W3C home > Mailing lists > Public > public-rdf-in-xhtml-tf@w3.org > November 2005

Re: CURIEs, xmlns and bandwidth

From: Ben Adida <ben@mit.edu>
Date: Thu, 3 Nov 2005 18:19:15 -0500
Message-Id: <8A3840A2-10FD-4168-892E-C84EC7205596@mit.edu>
Cc: public-rdf-in-xhtml-tf@w3.org, iptc-metadata@yahoogroups.com
To: Norman Walsh <Norman.Walsh@Sun.COM>


Norman,

> You're (if I understand, which maybe I don't) proposing that instead
> of getting the prefix binding from the in-scope namespaces, you look
> somewhere else.

To be very clear: that's not true in the current definition of CURIEs  
[1]. The resolution of a CURIE is exactly the same as that of a  
QName. Now, IPTC is looking into ways of further compressing the  
current CURIE syntax so as to reduce the number of namespace  
declarations. It's important, however, not to confuse those issues.

In particular, take your example:

>   <myvocab pointer="x:foo" xmlns:x="http://example.org/">
>     <h:div someAttribute="x:foo"/>
>   </myvocab>
>
> the x:foo string in someAttribute might expand to a (uri,local-name)
> pair *other than* (http://example.org/,foo)?

the answer, according to current CURIE specs, is no. And I'm pretty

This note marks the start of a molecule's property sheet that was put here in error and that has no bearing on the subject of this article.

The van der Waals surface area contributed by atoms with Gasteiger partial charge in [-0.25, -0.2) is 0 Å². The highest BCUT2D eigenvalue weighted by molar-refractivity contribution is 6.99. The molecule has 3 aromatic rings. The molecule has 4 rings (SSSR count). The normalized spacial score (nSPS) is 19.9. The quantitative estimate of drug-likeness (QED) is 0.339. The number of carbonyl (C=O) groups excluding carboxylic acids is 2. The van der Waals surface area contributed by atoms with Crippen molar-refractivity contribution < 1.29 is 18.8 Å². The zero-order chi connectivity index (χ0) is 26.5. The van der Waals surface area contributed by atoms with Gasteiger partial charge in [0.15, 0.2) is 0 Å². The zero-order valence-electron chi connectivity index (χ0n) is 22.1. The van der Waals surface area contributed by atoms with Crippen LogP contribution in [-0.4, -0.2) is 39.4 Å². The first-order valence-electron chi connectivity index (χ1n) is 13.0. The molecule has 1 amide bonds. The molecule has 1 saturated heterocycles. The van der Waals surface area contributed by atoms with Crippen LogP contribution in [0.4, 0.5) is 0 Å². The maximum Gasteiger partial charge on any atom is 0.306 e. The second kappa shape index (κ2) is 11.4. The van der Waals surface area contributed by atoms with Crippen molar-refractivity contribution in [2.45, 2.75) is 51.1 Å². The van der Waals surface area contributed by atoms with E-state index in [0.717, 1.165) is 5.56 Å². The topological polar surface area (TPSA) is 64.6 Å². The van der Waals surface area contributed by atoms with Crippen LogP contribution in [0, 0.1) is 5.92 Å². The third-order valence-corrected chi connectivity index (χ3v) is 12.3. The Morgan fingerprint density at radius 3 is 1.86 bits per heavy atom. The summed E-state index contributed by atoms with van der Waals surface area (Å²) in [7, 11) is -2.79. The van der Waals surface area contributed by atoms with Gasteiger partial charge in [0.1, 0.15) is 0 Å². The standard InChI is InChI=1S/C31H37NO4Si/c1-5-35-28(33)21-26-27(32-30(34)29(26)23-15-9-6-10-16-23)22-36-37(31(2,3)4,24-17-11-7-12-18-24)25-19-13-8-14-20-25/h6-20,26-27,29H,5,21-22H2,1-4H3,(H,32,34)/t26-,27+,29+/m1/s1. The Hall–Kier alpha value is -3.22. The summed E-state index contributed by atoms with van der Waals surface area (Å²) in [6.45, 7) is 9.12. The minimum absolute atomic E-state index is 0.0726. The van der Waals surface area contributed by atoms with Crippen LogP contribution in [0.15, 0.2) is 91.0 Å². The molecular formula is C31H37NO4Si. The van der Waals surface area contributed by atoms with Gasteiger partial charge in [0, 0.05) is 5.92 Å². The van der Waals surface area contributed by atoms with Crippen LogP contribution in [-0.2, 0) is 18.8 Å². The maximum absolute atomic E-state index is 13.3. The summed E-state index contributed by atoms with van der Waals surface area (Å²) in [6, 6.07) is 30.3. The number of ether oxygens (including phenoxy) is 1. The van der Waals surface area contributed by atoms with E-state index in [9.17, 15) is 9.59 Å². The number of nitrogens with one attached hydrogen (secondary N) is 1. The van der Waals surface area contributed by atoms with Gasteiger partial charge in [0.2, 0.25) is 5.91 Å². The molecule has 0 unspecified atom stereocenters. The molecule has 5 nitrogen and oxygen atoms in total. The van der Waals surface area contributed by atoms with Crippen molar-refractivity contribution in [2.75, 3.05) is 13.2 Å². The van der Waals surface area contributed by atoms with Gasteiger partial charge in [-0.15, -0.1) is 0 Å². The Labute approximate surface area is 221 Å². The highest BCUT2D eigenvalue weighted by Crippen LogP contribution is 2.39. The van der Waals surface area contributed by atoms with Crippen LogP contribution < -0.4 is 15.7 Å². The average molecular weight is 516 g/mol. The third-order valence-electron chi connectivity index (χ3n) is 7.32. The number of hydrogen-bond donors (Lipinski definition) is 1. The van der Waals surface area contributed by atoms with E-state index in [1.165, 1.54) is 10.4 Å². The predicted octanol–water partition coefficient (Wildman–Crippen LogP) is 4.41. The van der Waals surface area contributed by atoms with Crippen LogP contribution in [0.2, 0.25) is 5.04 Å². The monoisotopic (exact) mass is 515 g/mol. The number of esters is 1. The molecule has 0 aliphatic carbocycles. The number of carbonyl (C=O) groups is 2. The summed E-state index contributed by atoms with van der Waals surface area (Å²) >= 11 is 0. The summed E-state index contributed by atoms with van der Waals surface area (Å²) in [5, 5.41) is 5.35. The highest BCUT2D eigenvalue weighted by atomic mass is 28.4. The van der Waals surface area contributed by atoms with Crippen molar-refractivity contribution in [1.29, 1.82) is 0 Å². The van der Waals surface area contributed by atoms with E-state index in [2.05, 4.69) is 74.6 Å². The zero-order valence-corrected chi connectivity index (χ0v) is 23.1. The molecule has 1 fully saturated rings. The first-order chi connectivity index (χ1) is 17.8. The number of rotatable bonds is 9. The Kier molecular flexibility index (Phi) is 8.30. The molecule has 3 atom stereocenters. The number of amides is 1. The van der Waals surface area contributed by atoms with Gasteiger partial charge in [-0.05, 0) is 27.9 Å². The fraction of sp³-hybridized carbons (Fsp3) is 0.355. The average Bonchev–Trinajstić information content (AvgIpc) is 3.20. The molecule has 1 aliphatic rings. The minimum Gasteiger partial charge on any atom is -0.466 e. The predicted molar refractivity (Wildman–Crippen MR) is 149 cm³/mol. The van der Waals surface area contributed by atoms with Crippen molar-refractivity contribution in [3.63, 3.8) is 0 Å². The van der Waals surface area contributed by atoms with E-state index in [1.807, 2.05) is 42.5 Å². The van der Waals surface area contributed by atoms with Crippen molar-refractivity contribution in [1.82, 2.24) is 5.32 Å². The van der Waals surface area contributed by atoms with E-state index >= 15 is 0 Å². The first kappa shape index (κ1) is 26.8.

sure that the IPTC and Misha would answer the same way. The question  
at hand is whether "x:foo" can be resolved without explicitly  
defining the "x" namespace. But if it's defined, I can't imagine a  
use case that would call for "x" to resolve to anything other than  
its in-scope definition.

> I think it's risky at best to introduce this conceptually alternate
> mechanism for associating URIs with short strings. I think it's just
> plain wrong to overload the existing prefix:local-name lexical form
> for these alternate short strings if they can occur in contexts where
> a QName might appear.

I want to stress again that we should not confuse issues here.  
Conceptually, CURIEs are meant to be very similar to QNames. The only  
goal is to allow for the expression of *any* URI in a compact way,  
something QNames are unable to do in a number of cases.

Let me put it differently: a QName is a valid CURIE. Moreover, a  
QName, resolved according to CURIE rules, resolves to exactly the  
same thing it would resolve to under QName rules. It's just that  
there are some CURIEs that are not valid QNames.

-Ben

[1] http://www.w3.org/2001/sw/BestPractices/HTML/2005-10-27-CURIE
Received on Thursday, 3 November 2005 23:19:30 GMT

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